It is hard not to wonder what kind of impact $3.7 billion — the amount President Obama has requested to deal with the child migrant border crisis — might have on the traumatized children of Chicago’s South Side.
Sarah Johnson and her team are leading an effort to create a more collaborative, patient-focused culture at Confluence Health, using the lean manufacturing tools and techniques that made Toyota a world-class manufacturer.
Yes, I was an ice cream man. I worked the streets. Just me, my truck, a music box on loudspeaker, and a freezer full of treats on a stick. My trade was convincing little kids to part with their nickels and dimes, and I was good, very good. On a hot summer Saturday, when the asphalt sizzled and bare feet would burn on the sidewalk, I could move the equal of 1,200 Fudgsicles at a dime apiece, because I was the ice cream man.
Jack Fagan, Mike Fagan, and I co-sponsored the Two-Thirds-For-Taxes constitutional amendment initiative this year and worked really hard for the past six months leading its’ signature drive. We recently announced that that effort fell short this time. Initiative 1325 had a single goal: To let the voters decide on a constitutional amendment requiring a two-thirds vote of the Legislature or majority vote of the people to raise taxes.
For the newcomers to our normally placid valleys, we offer this sobering thought: This is normal. Blistering heat, gusty winds so dry they turn the lush to tinder, lightning strikes too numerous to count, people too careless to believe, followed inevitably by raging fires moving faster than humans can run, friends and neighbors ordered to flee, horizons bright orange with flame and the smoke flowing down the slopes to choke us out. It’s routine.
We can appreciate local service organizations before times of crisis, but especially during a crisis, and during any crisis it would be shameful to overlook the work of the Apple Valley Chapter of the American Red Cross.
You may never have heard of the Export-Import Bank of the United States, but some would-be populists in Congress are trying to kill it. They will do it, supposedly, in your name, to protect your tax dollars and public credit and keep the greedy international corporations at bay. But they won’t really. They will kill jobs, hurt business large and small, erode American competitiveness, reduce vital U.S. exports, and then pose as slayers of crony capitalists.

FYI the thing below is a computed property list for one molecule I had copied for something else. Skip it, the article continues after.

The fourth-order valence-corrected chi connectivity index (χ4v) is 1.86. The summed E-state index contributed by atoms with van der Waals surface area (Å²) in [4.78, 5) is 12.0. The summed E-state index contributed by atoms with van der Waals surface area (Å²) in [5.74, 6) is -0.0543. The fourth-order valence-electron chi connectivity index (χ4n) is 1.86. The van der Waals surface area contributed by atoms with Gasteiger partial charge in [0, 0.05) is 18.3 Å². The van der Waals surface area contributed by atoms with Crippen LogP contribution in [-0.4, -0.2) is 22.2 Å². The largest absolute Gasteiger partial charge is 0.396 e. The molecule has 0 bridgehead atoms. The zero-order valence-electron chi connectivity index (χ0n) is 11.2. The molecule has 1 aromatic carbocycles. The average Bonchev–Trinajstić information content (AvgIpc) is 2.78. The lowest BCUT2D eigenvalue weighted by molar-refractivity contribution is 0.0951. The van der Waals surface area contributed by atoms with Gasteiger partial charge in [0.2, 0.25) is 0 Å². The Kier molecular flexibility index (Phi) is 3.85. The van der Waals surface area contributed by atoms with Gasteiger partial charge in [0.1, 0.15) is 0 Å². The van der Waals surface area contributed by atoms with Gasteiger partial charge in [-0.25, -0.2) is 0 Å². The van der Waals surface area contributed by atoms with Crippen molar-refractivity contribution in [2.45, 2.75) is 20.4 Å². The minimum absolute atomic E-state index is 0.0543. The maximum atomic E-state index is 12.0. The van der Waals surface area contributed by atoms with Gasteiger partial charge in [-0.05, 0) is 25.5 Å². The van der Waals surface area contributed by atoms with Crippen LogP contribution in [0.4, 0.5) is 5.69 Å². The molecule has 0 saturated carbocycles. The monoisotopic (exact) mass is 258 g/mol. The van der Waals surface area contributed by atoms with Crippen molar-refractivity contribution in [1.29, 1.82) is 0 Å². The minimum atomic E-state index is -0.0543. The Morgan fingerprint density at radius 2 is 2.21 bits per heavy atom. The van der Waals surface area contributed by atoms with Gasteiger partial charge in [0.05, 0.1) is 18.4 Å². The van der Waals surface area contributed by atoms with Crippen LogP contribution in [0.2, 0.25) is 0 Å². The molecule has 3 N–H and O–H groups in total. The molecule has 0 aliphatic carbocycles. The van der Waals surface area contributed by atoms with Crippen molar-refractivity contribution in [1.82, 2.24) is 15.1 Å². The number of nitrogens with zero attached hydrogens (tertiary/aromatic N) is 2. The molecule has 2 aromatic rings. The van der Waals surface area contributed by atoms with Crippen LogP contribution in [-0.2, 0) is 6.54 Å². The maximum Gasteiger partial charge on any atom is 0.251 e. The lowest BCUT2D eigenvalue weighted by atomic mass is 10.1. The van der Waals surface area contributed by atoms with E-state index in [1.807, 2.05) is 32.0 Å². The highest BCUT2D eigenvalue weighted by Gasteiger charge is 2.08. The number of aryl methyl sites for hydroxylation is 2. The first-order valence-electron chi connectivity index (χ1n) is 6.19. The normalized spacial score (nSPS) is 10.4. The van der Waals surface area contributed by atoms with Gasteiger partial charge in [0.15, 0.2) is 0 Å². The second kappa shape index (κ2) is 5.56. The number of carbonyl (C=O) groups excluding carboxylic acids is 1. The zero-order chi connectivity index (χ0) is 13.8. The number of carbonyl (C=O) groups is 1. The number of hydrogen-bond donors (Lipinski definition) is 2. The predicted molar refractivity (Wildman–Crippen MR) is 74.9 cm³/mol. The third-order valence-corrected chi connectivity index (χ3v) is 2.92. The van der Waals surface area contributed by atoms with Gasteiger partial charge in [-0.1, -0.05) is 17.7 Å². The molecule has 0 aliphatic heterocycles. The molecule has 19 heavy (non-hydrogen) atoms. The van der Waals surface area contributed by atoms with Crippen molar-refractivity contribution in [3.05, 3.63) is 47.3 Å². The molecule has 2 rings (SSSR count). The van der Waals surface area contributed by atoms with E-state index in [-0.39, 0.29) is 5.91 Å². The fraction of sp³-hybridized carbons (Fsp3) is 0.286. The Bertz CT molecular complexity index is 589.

As is his wont, President Obama is treating the border crisis — more than 50,000 unaccompanied children crossing illegally — as a public relations problem. Where to photo op and where not. He still hasn’t enunciated a policy. He may not even have one.
You would think the United States southern border is completely pervious, for political purposes non-existent. Given the news that tens of thousands of children from Central America have been apprehended crossing the border illegally, the knee-jerk reaction is to say our border is pathetically porous. “All this gives normal people a feeling of besiegement and foreboding. Is a nation without borders a nation?” wrote an anguished Peggy Noonan in the Wall Street Journal. “It happens that I support immigration legislation. I support amnesty. I have since 2006. But only after ...
In theory, this higher education bubble should pop any time now. You know about economic bubbles. That’s when the cost of an investment rises faster than the return, and then surpasses it, and suddenly everyone ducks out. The last people in on the deal take a bath as the value of their investment assets plunge, because nobody wants them anymore.
Even those who believe the National Security Agency’s vacuum-cleaner surveillance of electronic communications does not trample privacy rights should be troubled by this practical implication: If you try to know everything, you end up knowing nothing.